I said at the beginning of this Laurel & Hardy Museum series how I was fortunate to find the museum had opened early as the caretaker said he didn't have anything else to do.  That cannot be a correct statement as you shall see.  His name was Gary Russeth and he was an extremely friendly fellow, full of information and loved talking about the museum and much more.  While I had the museum all to myself, eventually another visitor came in.  Surprisingly he was from California also, and even more surprising lived in Berkeley less than an hour from where I live.  A conversation ensued between the three of us which is another whole story in itself, but in the end the three of us wound up going to Gary's house about a mile away from the museum.  While we were there for another purpose, Gary shared his hobby with us.  He is a woodworker on another whole level.  What you see below, are all entirely made from wood (except for the glass and leather upholstery), hand crafted and painted by Gary himself.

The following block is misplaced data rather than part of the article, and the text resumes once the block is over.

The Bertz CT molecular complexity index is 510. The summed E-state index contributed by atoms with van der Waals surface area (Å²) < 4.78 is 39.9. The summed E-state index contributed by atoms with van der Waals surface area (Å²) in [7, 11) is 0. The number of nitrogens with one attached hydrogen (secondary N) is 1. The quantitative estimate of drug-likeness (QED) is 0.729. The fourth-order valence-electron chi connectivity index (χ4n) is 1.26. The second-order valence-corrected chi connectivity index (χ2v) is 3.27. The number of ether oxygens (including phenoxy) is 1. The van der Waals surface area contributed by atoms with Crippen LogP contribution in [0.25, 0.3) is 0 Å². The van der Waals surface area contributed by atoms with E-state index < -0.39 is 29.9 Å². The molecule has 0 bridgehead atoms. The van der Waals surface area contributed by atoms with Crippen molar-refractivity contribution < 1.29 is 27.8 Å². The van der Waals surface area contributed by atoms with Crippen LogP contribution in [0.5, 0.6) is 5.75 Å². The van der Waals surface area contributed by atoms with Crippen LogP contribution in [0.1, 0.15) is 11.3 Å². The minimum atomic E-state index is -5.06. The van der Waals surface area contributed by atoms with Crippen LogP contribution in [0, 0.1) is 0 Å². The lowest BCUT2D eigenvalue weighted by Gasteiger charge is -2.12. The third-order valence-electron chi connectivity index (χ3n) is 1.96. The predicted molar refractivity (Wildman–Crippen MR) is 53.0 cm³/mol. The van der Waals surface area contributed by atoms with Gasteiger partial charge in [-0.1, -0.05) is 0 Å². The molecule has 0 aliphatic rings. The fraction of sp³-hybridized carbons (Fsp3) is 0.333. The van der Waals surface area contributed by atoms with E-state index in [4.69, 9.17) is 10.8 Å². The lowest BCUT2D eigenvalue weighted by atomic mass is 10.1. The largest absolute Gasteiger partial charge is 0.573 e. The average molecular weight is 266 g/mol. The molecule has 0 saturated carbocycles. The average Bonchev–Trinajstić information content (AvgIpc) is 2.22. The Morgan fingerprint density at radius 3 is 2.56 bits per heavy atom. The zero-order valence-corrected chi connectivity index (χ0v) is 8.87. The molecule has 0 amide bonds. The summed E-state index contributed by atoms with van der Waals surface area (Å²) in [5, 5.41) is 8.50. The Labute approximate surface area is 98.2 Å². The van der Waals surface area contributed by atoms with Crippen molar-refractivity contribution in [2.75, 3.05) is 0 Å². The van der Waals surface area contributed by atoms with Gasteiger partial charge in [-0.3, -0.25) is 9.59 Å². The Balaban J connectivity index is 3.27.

As before, these were done with my iPhone which I need to learn to hold more steady in low-light situations.

Yep, he made the pin-ball machines.  I just noticed the still in the background.  Didn't see it at the time.


Laurel & Hardy and those tires are wood too.



Gary's wife Jean.


My fellow Californian with the Albert Einstein hair,  and he so happened to be some mathematician professor or something or other who had an appointment that same morning for a tour of a nearby nuclear facility.  I asked if this tour was at one of those power plants like we have in California.  "No, this is where they make bombs."  
Okay.

Gary with this three dimensional framed piece.  The detailing was incredible.  He wasn't too shy to tell me that someone had written a book about him (copies were for sale back at the museum) "...but I've never read it."  I said he ought to read it and make sure the guy had all the facts straight.  Gary told me that he had never read a book in his life.
Okay.


He did have this honest-to-goodness real metal car that ran and had been used in a couple of movies.


When we returned to the museum, the third visitor for the day arrived.  Care to guess where he was from?  Yep, only in the southern half near Los Angeles.